Mayo, should upon submission, be restored to the estates they were in possession of in King Charles the Second's time; all persons to exercise their trades, and follow their professions, possess their goods, cattles, &c., as before the

war.'

"It is sometimes said, it may be said again, that even if the Treaty of Limerick did not necessarily bear the full construction now put upon it, the benefit of a doubt ought to be given to those who surrendered an impregnable city to a despairing besieger; and by so doing, fixed the succession of the crown in a Protestant line: and that the Roman Catholics of this day are entitled to claim, if not from our justice, yet at least from our generosity, a large and liberal interpretation of articles so gained by their predecessors. Bishop Burnet, appears to assume that such a clause, giving the benefit of a doubt to the Irish, really existed; and Mr. O'Connell argues upon it as if he had read it. No such clause exists; nor did the Irish entitle themselves to any thing but the letter of their bond. I have shown their distresses: let me add, that when in a dispute with De Ginckel pending the negociation, Sars

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"They treated," says O'Connell, of the English generals, "with soldiers having arms in their hands, and being the masters of an impregnable fortress." (Speeches, 1828, p. 54.)

+"The articles of capitulation," says Burnet, "were punctually executed, and some doubts that arose out of some ambiguous words, were explained in favour of the Irish."

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field said, 'we are in your power,' intimating that De Ginckel was taking advantage of him, he was answered, not so: but you shall go in (again) and then do the best you can.'-(See Story II. 257). But Mr. O'Connell says, that before the treaty was actually signed, the French fleet appeared off the coast.'—' Here,' it was said, is the succour; drive these invaders back to Dublin; the deed has not yet received seal or signature. Let none of its stipulations be fulfilled.' 'No,' said the Irish chief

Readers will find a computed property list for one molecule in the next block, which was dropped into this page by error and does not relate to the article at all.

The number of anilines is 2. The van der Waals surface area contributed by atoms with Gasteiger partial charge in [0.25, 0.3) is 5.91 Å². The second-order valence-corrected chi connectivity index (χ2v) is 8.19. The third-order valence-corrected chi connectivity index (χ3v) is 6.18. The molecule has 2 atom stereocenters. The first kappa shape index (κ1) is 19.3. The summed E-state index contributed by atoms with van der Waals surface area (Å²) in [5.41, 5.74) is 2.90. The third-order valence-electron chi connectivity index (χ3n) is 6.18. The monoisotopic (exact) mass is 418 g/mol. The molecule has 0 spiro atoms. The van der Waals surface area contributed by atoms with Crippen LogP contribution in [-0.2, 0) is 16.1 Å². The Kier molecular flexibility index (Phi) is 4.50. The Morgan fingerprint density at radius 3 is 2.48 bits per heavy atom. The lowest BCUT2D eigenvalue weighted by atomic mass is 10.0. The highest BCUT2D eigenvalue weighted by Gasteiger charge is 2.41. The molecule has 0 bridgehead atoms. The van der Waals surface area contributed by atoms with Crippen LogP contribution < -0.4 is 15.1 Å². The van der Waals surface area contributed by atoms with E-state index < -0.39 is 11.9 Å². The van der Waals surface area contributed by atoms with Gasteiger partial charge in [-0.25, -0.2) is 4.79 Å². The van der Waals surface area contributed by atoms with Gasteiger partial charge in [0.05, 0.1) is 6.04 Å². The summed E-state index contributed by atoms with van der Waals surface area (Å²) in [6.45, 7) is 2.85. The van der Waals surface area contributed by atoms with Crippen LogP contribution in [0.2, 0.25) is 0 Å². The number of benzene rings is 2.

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tains, the bond is certainly not executed, but Irish honour is plighted for the performance of its conditions; that honour has hitherto been untarnished; it shall remain so:' (Speeches, 1828, p. 55). Now, what are the facts? In the first place, let me ask what is the merit of any man, or any body of men, not breaking their honour? But, in the next place, let me remind the House, first, that the fleet did not arrive till after one half of the city was in the hands of the English; and secondly, that the Irish, so far from not taking any advantage of it, did forthwith, in consequence,' says Story, of the presence of the French fleet in the Shannon,' urge the English general to introduce into the treaty those words-so few but so comprehensive-those words, of which the House of Commons of England complained, as I have already shown;those words, which restored the forfeited estates to all such as were under the protection of the